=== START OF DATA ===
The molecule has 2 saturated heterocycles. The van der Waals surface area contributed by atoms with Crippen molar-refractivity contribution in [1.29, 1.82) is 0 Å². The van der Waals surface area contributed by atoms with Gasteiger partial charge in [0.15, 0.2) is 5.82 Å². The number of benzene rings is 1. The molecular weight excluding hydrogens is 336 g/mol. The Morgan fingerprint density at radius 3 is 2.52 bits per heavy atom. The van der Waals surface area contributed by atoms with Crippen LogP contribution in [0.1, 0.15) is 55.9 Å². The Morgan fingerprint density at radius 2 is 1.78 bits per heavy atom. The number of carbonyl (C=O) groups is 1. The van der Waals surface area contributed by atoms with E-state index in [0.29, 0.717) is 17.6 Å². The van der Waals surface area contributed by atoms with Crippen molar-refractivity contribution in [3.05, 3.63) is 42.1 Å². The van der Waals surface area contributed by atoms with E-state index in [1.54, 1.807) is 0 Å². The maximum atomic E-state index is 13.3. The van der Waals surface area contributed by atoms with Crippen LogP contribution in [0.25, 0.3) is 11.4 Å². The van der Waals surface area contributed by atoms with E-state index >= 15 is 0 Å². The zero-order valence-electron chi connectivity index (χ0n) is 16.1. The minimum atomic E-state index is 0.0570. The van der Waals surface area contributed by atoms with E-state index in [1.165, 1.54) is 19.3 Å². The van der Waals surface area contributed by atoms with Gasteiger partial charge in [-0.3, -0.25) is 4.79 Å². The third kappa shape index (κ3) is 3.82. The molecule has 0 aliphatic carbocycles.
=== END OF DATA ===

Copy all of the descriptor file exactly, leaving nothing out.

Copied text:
The molecule has 2 saturated heterocycles. The van der Waals surface area contributed by atoms with Crippen molar-refractivity contribution in [1.29, 1.82) is 0 Å². The van der Waals surface area contributed by atoms with Gasteiger partial charge in [0.15, 0.2) is 5.82 Å². The number of benzene rings is 1. The molecular weight excluding hydrogens is 336 g/mol. The Morgan fingerprint density at radius 3 is 2.52 bits per heavy atom. The van der Waals surface area contributed by atoms with Crippen LogP contribution in [0.1, 0.15) is 55.9 Å². The Morgan fingerprint density at radius 2 is 1.78 bits per heavy atom. The number of carbonyl (C=O) groups is 1. The van der Waals surface area contributed by atoms with E-state index in [0.29, 0.717) is 17.6 Å². The van der Waals surface area contributed by atoms with Crippen molar-refractivity contribution in [3.05, 3.63) is 42.1 Å². The van der Waals surface area contributed by atoms with E-state index in [1.54, 1.807) is 0 Å². The maximum atomic E-state index is 13.3. The van der Waals surface area contributed by atoms with Crippen LogP contribution in [0.25, 0.3) is 11.4 Å². The van der Waals surface area contributed by atoms with E-state index >= 15 is 0 Å². The zero-order valence-electron chi connectivity index (χ0n) is 16.1. The minimum atomic E-state index is 0.0570. The van der Waals surface area contributed by atoms with E-state index in [1.165, 1.54) is 19.3 Å². The van der Waals surface area contributed by atoms with Gasteiger partial charge in [-0.3, -0.25) is 4.79 Å². The third kappa shape index (κ3) is 3.82. The molecule has 0 aliphatic carbocycles.